A Victorian Soap Opera

I had a difficult time identifying with the secretive Lady Audley, but I am a product of a society that is desensitized to violence and all too used to hearing bad news, so I wanted to find out how the Victorians reacted to this wicked woman’s story. After a bit of digging, I came across this 1863 review of a production of Mary Elizabeth Braddon’s novel: http://search.proquest.com/docview/4361264?accountid=11091
The article, originally published in The London Review of Politics, Society, Literature, Art, and Science, is even less forgiving of the Lady Audley than I am. The author clearly has an angle, labeling the story as a “narrative of unredeemed depravity”, and unabashedly expressing disapproval on the grounds of morality and good taste, however, the author also asserts that a story is not always bound to supply some sort of moral edification. As in the cases of the other major pieces that we have read this semester, the author claims that sympathy is at the center of the quality of a story, and Lady Audley is simply unsympathetic.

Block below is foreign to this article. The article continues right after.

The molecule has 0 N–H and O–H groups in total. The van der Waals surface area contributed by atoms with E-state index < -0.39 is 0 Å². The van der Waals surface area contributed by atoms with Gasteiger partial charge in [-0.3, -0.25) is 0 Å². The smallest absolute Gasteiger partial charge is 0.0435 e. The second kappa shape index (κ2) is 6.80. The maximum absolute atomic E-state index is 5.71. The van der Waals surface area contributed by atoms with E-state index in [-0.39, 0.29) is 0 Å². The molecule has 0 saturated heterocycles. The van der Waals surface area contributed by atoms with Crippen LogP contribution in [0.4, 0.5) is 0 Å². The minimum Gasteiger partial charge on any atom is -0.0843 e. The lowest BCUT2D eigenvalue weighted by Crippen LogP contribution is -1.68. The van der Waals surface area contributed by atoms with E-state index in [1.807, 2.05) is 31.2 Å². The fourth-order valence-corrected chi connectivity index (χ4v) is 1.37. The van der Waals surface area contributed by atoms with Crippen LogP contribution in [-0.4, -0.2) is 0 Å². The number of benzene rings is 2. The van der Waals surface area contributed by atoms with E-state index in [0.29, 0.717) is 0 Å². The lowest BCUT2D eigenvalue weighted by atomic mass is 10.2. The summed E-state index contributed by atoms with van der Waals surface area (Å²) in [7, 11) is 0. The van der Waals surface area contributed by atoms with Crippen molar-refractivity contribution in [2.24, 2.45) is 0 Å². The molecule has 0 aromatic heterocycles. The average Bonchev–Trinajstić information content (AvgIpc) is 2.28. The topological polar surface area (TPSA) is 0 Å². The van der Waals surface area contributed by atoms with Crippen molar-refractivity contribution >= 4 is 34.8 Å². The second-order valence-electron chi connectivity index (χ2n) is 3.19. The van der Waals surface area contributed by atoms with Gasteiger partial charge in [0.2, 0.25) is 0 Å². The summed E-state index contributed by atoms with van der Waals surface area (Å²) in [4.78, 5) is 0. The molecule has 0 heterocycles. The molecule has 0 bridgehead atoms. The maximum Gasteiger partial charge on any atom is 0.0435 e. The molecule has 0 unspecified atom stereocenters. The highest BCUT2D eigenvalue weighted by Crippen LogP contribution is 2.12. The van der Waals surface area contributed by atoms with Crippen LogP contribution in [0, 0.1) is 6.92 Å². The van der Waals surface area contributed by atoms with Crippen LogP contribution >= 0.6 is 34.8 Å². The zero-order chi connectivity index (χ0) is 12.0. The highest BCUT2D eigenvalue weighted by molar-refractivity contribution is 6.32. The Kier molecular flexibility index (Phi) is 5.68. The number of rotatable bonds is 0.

I find myself in agreement with the author, but at the same time I understand the fascination with this story. Braddon tapped into human nature in a new way—she allowed us to be voyeurs, to watch something unfold that is fascinating when held at the proper distance, when we don’t have to make meaningful connections to it. Lady Audley’s asides should draw the audience closer to her, but they have the opposite affect; at all times she is kept safely within the pages of the novel. She blurts out her own secrets, but she does not tap into ours. Her complete lack of remorse has a distinctly dehumanizing effect, and the compounding of her atrocious acts serves to prevent her from any type of salvation. Her dramatic death is the “sensational” ending needed to conclude this “sensational” piece. She leaves this world as only an actor can, with her hands on her temples, and urging those around her not to come near, not to touch. She asks only for our pity and our silence, but she will not get either. As evidenced by the article, and many others like it, she caused a quite a stir in the Victorian world, and as for our pity, how can we give it to her if we never got near enough to understand her?

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